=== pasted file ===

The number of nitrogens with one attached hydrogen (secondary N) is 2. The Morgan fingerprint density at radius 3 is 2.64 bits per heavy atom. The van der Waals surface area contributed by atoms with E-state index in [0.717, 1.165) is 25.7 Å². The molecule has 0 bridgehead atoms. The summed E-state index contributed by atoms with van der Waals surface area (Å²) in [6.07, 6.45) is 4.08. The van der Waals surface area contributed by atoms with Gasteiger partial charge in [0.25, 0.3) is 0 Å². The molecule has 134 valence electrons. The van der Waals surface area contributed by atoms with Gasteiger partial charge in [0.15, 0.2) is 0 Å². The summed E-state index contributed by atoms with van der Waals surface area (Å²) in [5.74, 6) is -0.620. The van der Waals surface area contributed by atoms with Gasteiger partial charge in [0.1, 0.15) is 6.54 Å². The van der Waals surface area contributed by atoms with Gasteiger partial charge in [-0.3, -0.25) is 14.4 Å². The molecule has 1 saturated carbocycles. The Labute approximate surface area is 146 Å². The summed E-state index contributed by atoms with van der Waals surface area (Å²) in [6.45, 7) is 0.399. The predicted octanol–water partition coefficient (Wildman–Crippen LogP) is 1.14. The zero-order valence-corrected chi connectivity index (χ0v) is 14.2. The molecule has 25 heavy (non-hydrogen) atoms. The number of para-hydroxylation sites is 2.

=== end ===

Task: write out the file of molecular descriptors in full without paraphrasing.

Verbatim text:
The number of nitrogens with one attached hydrogen (secondary N) is 2. The Morgan fingerprint density at radius 3 is 2.64 bits per heavy atom. The van der Waals surface area contributed by atoms with E-state index in [0.717, 1.165) is 25.7 Å². The molecule has 0 bridgehead atoms. The summed E-state index contributed by atoms with van der Waals surface area (Å²) in [6.07, 6.45) is 4.08. The van der Waals surface area contributed by atoms with Gasteiger partial charge in [0.25, 0.3) is 0 Å². The molecule has 134 valence electrons. The van der Waals surface area contributed by atoms with Gasteiger partial charge in [0.15, 0.2) is 0 Å². The summed E-state index contributed by atoms with van der Waals surface area (Å²) in [5.74, 6) is -0.620. The van der Waals surface area contributed by atoms with Gasteiger partial charge in [0.1, 0.15) is 6.54 Å². The van der Waals surface area contributed by atoms with Gasteiger partial charge in [-0.3, -0.25) is 14.4 Å². The molecule has 1 saturated carbocycles. The Labute approximate surface area is 146 Å². The summed E-state index contributed by atoms with van der Waals surface area (Å²) in [6.45, 7) is 0.399. The predicted octanol–water partition coefficient (Wildman–Crippen LogP) is 1.14. The zero-order valence-corrected chi connectivity index (χ0v) is 14.2. The molecule has 25 heavy (non-hydrogen) atoms. The number of para-hydroxylation sites is 2.